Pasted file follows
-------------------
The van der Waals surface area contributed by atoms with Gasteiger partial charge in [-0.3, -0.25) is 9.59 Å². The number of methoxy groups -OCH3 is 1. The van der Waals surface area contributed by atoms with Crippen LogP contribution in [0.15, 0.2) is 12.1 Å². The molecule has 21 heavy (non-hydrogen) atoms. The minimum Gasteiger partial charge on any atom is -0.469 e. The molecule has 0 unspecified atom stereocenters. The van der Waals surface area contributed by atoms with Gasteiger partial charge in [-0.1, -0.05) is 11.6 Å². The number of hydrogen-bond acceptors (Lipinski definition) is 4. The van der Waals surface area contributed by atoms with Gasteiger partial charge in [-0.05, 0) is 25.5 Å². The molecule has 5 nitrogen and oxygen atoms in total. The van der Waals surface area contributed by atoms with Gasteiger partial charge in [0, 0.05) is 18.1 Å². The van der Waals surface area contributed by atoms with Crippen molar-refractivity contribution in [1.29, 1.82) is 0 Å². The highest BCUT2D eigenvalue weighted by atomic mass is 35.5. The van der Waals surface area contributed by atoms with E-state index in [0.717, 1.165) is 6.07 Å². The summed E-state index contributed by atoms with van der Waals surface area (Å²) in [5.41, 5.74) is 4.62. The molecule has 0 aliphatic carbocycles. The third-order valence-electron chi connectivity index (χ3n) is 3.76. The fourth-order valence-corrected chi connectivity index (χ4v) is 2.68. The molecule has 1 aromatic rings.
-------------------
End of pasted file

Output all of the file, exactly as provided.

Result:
The van der Waals surface area contributed by atoms with Gasteiger partial charge in [-0.3, -0.25) is 9.59 Å². The number of methoxy groups -OCH3 is 1. The van der Waals surface area contributed by atoms with Crippen LogP contribution in [0.15, 0.2) is 12.1 Å². The molecule has 21 heavy (non-hydrogen) atoms. The minimum Gasteiger partial charge on any atom is -0.469 e. The molecule has 0 unspecified atom stereocenters. The van der Waals surface area contributed by atoms with Gasteiger partial charge in [-0.1, -0.05) is 11.6 Å². The number of hydrogen-bond acceptors (Lipinski definition) is 4. The van der Waals surface area contributed by atoms with Gasteiger partial charge in [-0.05, 0) is 25.5 Å². The molecule has 5 nitrogen and oxygen atoms in total. The van der Waals surface area contributed by atoms with Gasteiger partial charge in [0, 0.05) is 18.1 Å². The van der Waals surface area contributed by atoms with Crippen molar-refractivity contribution in [1.29, 1.82) is 0 Å². The highest BCUT2D eigenvalue weighted by atomic mass is 35.5. The van der Waals surface area contributed by atoms with E-state index in [0.717, 1.165) is 6.07 Å². The summed E-state index contributed by atoms with van der Waals surface area (Å²) in [5.41, 5.74) is 4.62. The molecule has 0 aliphatic carbocycles. The third-order valence-electron chi connectivity index (χ3n) is 3.76. The fourth-order valence-corrected chi connectivity index (χ4v) is 2.68. The molecule has 1 aromatic rings.